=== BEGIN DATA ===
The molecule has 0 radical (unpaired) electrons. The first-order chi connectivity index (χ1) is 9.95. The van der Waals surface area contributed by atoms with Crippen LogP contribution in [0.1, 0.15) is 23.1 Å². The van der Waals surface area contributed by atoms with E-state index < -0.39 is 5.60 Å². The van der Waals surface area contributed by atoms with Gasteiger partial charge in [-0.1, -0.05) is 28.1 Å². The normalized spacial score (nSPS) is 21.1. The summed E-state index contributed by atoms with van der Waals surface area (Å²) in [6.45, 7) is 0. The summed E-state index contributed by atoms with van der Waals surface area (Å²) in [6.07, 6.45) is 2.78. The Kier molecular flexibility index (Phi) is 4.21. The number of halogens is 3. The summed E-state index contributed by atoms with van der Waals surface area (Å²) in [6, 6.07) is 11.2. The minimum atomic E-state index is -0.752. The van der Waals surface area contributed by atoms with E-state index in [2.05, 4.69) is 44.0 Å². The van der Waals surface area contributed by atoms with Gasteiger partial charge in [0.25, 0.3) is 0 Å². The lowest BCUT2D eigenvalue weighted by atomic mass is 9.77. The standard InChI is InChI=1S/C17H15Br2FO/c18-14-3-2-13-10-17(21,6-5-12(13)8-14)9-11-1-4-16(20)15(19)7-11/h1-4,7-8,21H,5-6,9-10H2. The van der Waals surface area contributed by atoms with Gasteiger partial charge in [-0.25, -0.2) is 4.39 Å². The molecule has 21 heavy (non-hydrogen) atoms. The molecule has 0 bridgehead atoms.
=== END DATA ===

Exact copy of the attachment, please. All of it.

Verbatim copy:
The molecule has 0 radical (unpaired) electrons. The first-order chi connectivity index (χ1) is 9.95. The van der Waals surface area contributed by atoms with Crippen LogP contribution in [0.1, 0.15) is 23.1 Å². The van der Waals surface area contributed by atoms with E-state index < -0.39 is 5.60 Å². The van der Waals surface area contributed by atoms with Gasteiger partial charge in [-0.1, -0.05) is 28.1 Å². The normalized spacial score (nSPS) is 21.1. The summed E-state index contributed by atoms with van der Waals surface area (Å²) in [6.45, 7) is 0. The summed E-state index contributed by atoms with van der Waals surface area (Å²) in [6.07, 6.45) is 2.78. The Kier molecular flexibility index (Phi) is 4.21. The number of halogens is 3. The summed E-state index contributed by atoms with van der Waals surface area (Å²) in [6, 6.07) is 11.2. The minimum atomic E-state index is -0.752. The van der Waals surface area contributed by atoms with E-state index in [2.05, 4.69) is 44.0 Å². The van der Waals surface area contributed by atoms with Gasteiger partial charge in [0.25, 0.3) is 0 Å². The lowest BCUT2D eigenvalue weighted by atomic mass is 9.77. The standard InChI is InChI=1S/C17H15Br2FO/c18-14-3-2-13-10-17(21,6-5-12(13)8-14)9-11-1-4-16(20)15(19)7-11/h1-4,7-8,21H,5-6,9-10H2. The van der Waals surface area contributed by atoms with Gasteiger partial charge in [-0.25, -0.2) is 4.39 Å². The molecule has 21 heavy (non-hydrogen) atoms. The molecule has 0 bridgehead atoms.